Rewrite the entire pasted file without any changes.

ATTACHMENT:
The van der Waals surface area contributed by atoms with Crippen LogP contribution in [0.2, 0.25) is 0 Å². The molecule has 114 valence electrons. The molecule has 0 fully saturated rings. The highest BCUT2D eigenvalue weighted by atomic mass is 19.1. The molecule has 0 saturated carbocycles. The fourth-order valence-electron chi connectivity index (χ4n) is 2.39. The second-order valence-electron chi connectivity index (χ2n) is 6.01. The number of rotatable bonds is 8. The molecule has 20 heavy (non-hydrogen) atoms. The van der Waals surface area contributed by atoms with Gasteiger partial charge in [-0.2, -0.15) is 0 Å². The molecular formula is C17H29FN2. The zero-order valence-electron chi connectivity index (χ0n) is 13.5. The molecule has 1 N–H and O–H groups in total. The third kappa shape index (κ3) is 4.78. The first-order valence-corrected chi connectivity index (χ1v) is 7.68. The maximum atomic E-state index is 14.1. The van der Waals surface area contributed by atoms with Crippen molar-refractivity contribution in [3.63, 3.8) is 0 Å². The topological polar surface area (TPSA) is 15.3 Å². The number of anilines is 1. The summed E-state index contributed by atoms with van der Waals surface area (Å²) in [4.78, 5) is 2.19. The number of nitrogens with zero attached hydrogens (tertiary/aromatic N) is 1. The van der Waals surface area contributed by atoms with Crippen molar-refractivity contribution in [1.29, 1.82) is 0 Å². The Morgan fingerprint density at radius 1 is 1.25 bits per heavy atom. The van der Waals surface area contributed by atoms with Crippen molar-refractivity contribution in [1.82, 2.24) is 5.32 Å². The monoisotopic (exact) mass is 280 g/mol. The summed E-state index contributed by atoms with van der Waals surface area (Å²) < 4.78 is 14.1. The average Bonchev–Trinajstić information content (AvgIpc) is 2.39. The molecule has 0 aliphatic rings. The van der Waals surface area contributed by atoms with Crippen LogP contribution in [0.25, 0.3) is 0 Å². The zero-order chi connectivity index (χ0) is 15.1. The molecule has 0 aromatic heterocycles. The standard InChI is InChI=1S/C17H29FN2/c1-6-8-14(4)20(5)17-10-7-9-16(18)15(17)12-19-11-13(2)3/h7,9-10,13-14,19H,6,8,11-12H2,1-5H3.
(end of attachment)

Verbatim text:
The van der Waals surface area contributed by atoms with Crippen LogP contribution in [0.2, 0.25) is 0 Å². The molecule has 114 valence electrons. The molecule has 0 fully saturated rings. The highest BCUT2D eigenvalue weighted by atomic mass is 19.1. The molecule has 0 saturated carbocycles. The fourth-order valence-electron chi connectivity index (χ4n) is 2.39. The second-order valence-electron chi connectivity index (χ2n) is 6.01. The number of rotatable bonds is 8. The molecule has 20 heavy (non-hydrogen) atoms. The van der Waals surface area contributed by atoms with Gasteiger partial charge in [-0.2, -0.15) is 0 Å². The molecular formula is C17H29FN2. The zero-order valence-electron chi connectivity index (χ0n) is 13.5. The molecule has 1 N–H and O–H groups in total. The third kappa shape index (κ3) is 4.78. The first-order valence-corrected chi connectivity index (χ1v) is 7.68. The maximum atomic E-state index is 14.1. The van der Waals surface area contributed by atoms with Crippen molar-refractivity contribution in [3.63, 3.8) is 0 Å². The topological polar surface area (TPSA) is 15.3 Å². The number of anilines is 1. The summed E-state index contributed by atoms with van der Waals surface area (Å²) in [4.78, 5) is 2.19. The number of nitrogens with zero attached hydrogens (tertiary/aromatic N) is 1. The van der Waals surface area contributed by atoms with Crippen molar-refractivity contribution in [1.29, 1.82) is 0 Å². The Morgan fingerprint density at radius 1 is 1.25 bits per heavy atom. The van der Waals surface area contributed by atoms with Crippen molar-refractivity contribution in [1.82, 2.24) is 5.32 Å². The monoisotopic (exact) mass is 280 g/mol. The summed E-state index contributed by atoms with van der Waals surface area (Å²) < 4.78 is 14.1. The average Bonchev–Trinajstić information content (AvgIpc) is 2.39. The molecule has 0 aliphatic rings. The van der Waals surface area contributed by atoms with Crippen LogP contribution in [0.25, 0.3) is 0 Å². The zero-order chi connectivity index (χ0) is 15.1. The molecule has 0 aromatic heterocycles. The standard InChI is InChI=1S/C17H29FN2/c1-6-8-14(4)20(5)17-10-7-9-16(18)15(17)12-19-11-13(2)3/h7,9-10,13-14,19H,6,8,11-12H2,1-5H3.